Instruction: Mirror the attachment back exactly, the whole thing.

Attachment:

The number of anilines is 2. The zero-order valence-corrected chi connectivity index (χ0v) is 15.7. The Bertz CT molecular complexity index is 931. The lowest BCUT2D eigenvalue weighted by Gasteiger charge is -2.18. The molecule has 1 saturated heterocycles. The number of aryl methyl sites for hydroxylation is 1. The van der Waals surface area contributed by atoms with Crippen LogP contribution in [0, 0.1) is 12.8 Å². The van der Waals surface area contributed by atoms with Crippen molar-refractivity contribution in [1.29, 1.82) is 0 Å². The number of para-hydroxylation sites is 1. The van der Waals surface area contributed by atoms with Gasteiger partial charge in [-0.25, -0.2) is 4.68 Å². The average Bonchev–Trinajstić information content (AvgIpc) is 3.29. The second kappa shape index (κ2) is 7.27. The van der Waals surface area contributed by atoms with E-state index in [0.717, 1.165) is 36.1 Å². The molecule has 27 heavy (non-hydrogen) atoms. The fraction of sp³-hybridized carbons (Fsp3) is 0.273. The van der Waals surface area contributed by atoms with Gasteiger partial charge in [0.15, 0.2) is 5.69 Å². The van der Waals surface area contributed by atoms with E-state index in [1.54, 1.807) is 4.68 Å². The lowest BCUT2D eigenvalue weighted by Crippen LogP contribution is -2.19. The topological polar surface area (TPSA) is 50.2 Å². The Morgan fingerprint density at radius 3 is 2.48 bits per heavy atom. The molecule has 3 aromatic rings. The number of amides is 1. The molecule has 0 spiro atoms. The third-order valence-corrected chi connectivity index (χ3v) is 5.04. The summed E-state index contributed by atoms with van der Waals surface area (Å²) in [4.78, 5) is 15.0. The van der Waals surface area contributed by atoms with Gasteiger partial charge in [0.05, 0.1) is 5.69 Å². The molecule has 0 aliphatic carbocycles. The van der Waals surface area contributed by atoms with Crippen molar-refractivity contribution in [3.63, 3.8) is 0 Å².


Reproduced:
The number of anilines is 2. The zero-order valence-corrected chi connectivity index (χ0v) is 15.7. The Bertz CT molecular complexity index is 931. The lowest BCUT2D eigenvalue weighted by Gasteiger charge is -2.18. The molecule has 1 saturated heterocycles. The number of aryl methyl sites for hydroxylation is 1. The van der Waals surface area contributed by atoms with Crippen LogP contribution in [0, 0.1) is 12.8 Å². The van der Waals surface area contributed by atoms with Crippen molar-refractivity contribution in [1.29, 1.82) is 0 Å². The number of para-hydroxylation sites is 1. The van der Waals surface area contributed by atoms with Gasteiger partial charge in [-0.25, -0.2) is 4.68 Å². The average Bonchev–Trinajstić information content (AvgIpc) is 3.29. The second kappa shape index (κ2) is 7.27. The van der Waals surface area contributed by atoms with E-state index in [0.717, 1.165) is 36.1 Å². The molecule has 27 heavy (non-hydrogen) atoms. The fraction of sp³-hybridized carbons (Fsp3) is 0.273. The van der Waals surface area contributed by atoms with Gasteiger partial charge in [0.15, 0.2) is 5.69 Å². The van der Waals surface area contributed by atoms with E-state index in [1.54, 1.807) is 4.68 Å². The lowest BCUT2D eigenvalue weighted by Crippen LogP contribution is -2.19. The topological polar surface area (TPSA) is 50.2 Å². The Morgan fingerprint density at radius 3 is 2.48 bits per heavy atom. The molecule has 3 aromatic rings. The number of amides is 1. The molecule has 0 spiro atoms. The third-order valence-corrected chi connectivity index (χ3v) is 5.04. The summed E-state index contributed by atoms with van der Waals surface area (Å²) in [4.78, 5) is 15.0. The van der Waals surface area contributed by atoms with Gasteiger partial charge in [0.05, 0.1) is 5.69 Å². The molecule has 0 aliphatic carbocycles. The van der Waals surface area contributed by atoms with Crippen molar-refractivity contribution in [3.63, 3.8) is 0 Å².